Minimum wage

“You must be paid this high to ride” – a guide on the minimum wage

Let’s be honest – We all look forward to receiving that pay cheque at the end of the month. But are we always so sure that we’re getting paid the right amount as employees? Or are you sure you’re paying the right amount as an employer?

By law, every employer is required to pay at least the national minimum wage set by the government to their employees. But because there are different tiers of minimum wage for different age groups and even two types of living wage, it can get rather confusing at times.

I’ll be giving you the lowdown on the minimum wage and other things to consider.

What is the national minimum wage?

The national minimum wage (NMW) does what it says on the tin. It’s the minimum hourly rate which employers must pay their workers or employees in the UK. The rates are different depending on which age group you fit in. The current rates as of 1 April 2017 are:

  • Ages 21 to 24: £7.05
  • Ages 18 to 20: £5.60
  • Under 18s: £4.05
  • Apprentices: £3.50

These are the minimum hourly rates prescribed by law and these rates are reviewed annually in October. These rates are non-negotiable with staff.

What is the national living wage?

This is where people usually start getting confused (unsurprisingly). Even though the term national living wage (NLW) is used, it has no relation to the term living wage. The NLW is essentially the new minimum wage for all workers and employees who are aged 25 and over. Think of it as the national minimum wage – rebranded. As with the NMW it is non-negotiable and is prescribed by law. The current rate as of 1 April 2017 is £7.50 for employees aged 25 and over. The NLW is also reviewed annually with changes coming into effect on the 1 April every year.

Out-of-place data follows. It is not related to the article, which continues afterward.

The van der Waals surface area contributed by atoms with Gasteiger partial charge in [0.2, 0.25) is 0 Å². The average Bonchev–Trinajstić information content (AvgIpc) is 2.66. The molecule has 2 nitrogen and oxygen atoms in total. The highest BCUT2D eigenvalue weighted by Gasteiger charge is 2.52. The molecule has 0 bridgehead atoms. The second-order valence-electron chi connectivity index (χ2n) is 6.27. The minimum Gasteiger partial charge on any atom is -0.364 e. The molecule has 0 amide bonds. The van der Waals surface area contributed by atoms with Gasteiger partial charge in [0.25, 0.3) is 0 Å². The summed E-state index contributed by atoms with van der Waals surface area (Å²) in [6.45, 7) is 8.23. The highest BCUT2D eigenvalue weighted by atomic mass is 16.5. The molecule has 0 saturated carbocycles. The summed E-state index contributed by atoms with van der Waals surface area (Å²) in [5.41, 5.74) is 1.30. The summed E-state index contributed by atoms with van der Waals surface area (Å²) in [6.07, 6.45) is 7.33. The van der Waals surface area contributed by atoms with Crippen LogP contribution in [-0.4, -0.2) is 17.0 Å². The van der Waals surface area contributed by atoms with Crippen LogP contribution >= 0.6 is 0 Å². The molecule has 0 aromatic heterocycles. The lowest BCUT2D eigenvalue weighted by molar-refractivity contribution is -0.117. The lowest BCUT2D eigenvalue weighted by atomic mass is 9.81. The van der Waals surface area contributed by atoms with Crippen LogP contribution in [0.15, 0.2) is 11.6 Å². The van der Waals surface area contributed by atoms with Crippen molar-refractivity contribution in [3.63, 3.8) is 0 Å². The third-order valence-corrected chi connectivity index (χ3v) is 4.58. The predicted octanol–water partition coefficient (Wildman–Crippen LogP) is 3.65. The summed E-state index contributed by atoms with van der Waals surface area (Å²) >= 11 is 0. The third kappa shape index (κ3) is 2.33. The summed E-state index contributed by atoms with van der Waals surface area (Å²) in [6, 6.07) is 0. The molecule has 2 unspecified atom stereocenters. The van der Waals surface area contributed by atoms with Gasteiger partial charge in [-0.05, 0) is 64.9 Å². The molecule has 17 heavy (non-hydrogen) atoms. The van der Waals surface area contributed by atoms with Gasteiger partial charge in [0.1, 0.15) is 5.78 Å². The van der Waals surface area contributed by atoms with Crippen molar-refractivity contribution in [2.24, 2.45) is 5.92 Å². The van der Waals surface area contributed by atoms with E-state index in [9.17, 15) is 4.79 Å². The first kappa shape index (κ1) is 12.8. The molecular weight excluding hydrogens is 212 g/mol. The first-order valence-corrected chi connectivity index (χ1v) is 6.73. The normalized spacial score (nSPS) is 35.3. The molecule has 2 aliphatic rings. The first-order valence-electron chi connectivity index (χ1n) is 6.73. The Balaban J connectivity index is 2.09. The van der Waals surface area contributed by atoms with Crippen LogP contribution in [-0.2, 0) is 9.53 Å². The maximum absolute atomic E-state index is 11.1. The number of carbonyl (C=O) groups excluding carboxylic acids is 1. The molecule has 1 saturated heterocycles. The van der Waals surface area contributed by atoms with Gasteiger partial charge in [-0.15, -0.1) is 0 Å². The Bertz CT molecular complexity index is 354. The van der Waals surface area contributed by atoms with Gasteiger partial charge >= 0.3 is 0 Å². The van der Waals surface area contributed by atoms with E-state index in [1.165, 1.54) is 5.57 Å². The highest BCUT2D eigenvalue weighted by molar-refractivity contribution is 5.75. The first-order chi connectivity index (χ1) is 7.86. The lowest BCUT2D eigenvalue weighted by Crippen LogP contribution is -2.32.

What’s the living wage?

Similarly named to the national living wage, but has no relation to it whatsoever. The living wage is the recommended hourly pay that workers and employees should be paid. It is independently calculated by the Living Wage Foundation and accurately reflects the actual costs of living. It is higher than the minimum wage set by the government. But the other big difference? It’s not enforceable by law. Businesses and employers don’t have to pay the living wage but can voluntarily adopt it. Most businesses do adopt the living wage as a minimum to show fair practice and ideal work standards for their employees – a happy worker is an efficient worker! The current living wage rates are:

  • £9.75 per hour in London
  • £8.45 per hour outside London

What are the penalties for not paying the correct wage?

It’s fairly serious if an employee or worker isn’t getting paid the right amount. An employer can be issued with a Notice of Underpayment by HMRC which requires employers to pay the arrears to the worker and a financial penalty. The financial penalty is set at 200% of the total amount of underpayment (ie the difference between the amount paid and the correct NMW or NLW).

In addition to financial penalties, businesses can be ‘named and shamed’ by the government. The government operates a scheme to publicly name employers who do not comply with the law on the national minimum wage. At a time where PR and publicity is so important to the reputation of a business, you do not want to end up on the list. Moral of the story – Pay the correct amount.

What should I do now?

Make sure you’re getting paid the right amount or make sure you’re paying the right amount. For more information read Minimum wage. If you are in doubt about whether you should be paying the national minimum or living wage Ask a lawyer.

Alan Cheung

Paralegal at Rocket Lawyer
Alan is a paralegal at Rocket Lawyer UK. He has a law degree from the University of Westminster and has recently graduated from the Legal Practice Course at BPP Law School. He is passionate about employment law and intellectual property and strongly believes in accessible and affordable legal services.
Alan Cheung